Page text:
There are many variations of the drink.Â Unlike the Cosmo, and the Perfect Manhattan, you will find different recipes for the drink in different bartending manuals.Â Its history is also in dispute; the common story is that it was started in Paris by an American ex-pat named Fernand Petoit at Harryâ€™s New York Bar.Â Iâ€™ve heard that it was created in a roadside bar in Texas but it was made with beer.
The variations of the drink are as diverse as the people who drink it.Â Iâ€™ve heard of the Blood Maria made with tequila, the Bloody Bull which is made with the addition of beef stock, the Bloody Miho which substitutes wasabi for horseradish, and the unbeknownst to me why it was ever conceived, the Blood Caesar which was made with Clamato.Â Iâ€™ve sampled the Salsa Mary, which doesnâ€™t leave much mystery as to how it got its name, and the Red Snapper which is made with Gin. Which seems like the origin of its name came from the color coupled with the snap you get at the end of drinking any gin based beverage.
I am a purist and find vodka to be the only liquor that should be mixed with tomato juice.Â As far as what liquor I use, I find that any old vodka will suffice, whether it be Popov, Mr. Boston, or Grey Goose.Â I like my martiniâ€™s made with Grey Goose, but to save money, the house vodka suffices.Â In a Bloody Mary, you donâ€™t know the difference between the vodkas because the other ingredients are so powerful.Â The only major difference is how you feel after consuming many of them.Â Iâ€™ve found the better the vodka, the lesser the hang over, but subsequently the lighter my wallet.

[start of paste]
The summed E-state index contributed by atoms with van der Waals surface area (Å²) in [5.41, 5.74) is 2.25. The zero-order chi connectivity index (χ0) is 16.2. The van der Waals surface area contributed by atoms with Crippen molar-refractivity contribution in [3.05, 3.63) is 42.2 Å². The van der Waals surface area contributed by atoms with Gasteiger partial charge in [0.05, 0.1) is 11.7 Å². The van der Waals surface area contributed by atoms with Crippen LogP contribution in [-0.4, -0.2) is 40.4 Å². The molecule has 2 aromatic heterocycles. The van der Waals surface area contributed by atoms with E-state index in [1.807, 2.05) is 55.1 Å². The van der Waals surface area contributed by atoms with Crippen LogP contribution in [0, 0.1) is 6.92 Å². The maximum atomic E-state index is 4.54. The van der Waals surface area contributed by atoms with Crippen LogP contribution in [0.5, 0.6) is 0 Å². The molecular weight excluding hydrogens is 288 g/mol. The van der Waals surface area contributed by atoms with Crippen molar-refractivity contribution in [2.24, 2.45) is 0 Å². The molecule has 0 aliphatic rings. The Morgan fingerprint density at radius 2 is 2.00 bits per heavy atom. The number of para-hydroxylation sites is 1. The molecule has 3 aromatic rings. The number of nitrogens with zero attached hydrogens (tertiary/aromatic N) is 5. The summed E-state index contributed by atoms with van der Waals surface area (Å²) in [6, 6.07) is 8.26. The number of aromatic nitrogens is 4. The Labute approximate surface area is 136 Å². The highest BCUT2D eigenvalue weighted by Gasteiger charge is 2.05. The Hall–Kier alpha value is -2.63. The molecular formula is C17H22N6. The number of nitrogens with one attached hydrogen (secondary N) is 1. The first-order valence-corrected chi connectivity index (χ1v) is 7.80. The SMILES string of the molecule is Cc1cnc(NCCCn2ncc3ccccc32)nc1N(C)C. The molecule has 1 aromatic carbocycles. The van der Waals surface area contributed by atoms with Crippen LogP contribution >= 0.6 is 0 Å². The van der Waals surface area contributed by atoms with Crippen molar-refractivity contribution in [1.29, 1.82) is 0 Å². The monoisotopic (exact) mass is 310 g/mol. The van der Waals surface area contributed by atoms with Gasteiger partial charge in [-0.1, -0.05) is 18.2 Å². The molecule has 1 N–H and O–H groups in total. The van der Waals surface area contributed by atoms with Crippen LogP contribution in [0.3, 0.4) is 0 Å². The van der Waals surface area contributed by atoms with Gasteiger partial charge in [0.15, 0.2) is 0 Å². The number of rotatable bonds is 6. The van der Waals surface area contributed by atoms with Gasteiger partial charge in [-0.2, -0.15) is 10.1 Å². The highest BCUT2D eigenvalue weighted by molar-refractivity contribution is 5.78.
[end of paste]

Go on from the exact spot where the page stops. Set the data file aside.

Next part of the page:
As to answer the title of who killed The Bloody Mary?Â I will hark back to the 70â€™s when I respond in a Clue like answer:Â It was the The Sex in The City crowd, in the trendy lounge with the Mojito.Â I guess spilled tomato juice is just too tough to get out of Prada.
Here is my recipe for the Perfect Bloody Mary:
1 oz. vodka, any kind
1 bottle Mc Ilhenny and Co. Tabasco brand Bloody Mary Mix
1 bottle Hot Sauce
Old Bay Seasoning
1 teaspoon Chopped Horseradish
Stalk of celery
Â½ lemon cut into two pieces
Â½ lime cut into two pieces
Fill a tall glass Â¾ with ice.
Fill the glass a little from the top with the Bloody Mary Mix.
Add hot pepper sauce taste.
Squeeze one piece of lemon and one piece of lime into drink.
Shake in generous amounts of Old Bay.
Stir with a spoon and garnish with celery stalk, lemon and lime.
Notes: Some say use tomato juice as opposed to a mixer. Tabasco makes a quality mixer, but it does need some doctoring.
Some recommend shaking, but I have found that if shaken too much, the drink can take on a carbonated effect.Â Any hot pepper based sauce will work, but you want to avoid anything that cuts down the heat with fruit.Â I like a brand called Yucatan Sunshine which uses carrots to lessen the burn of the habaneros.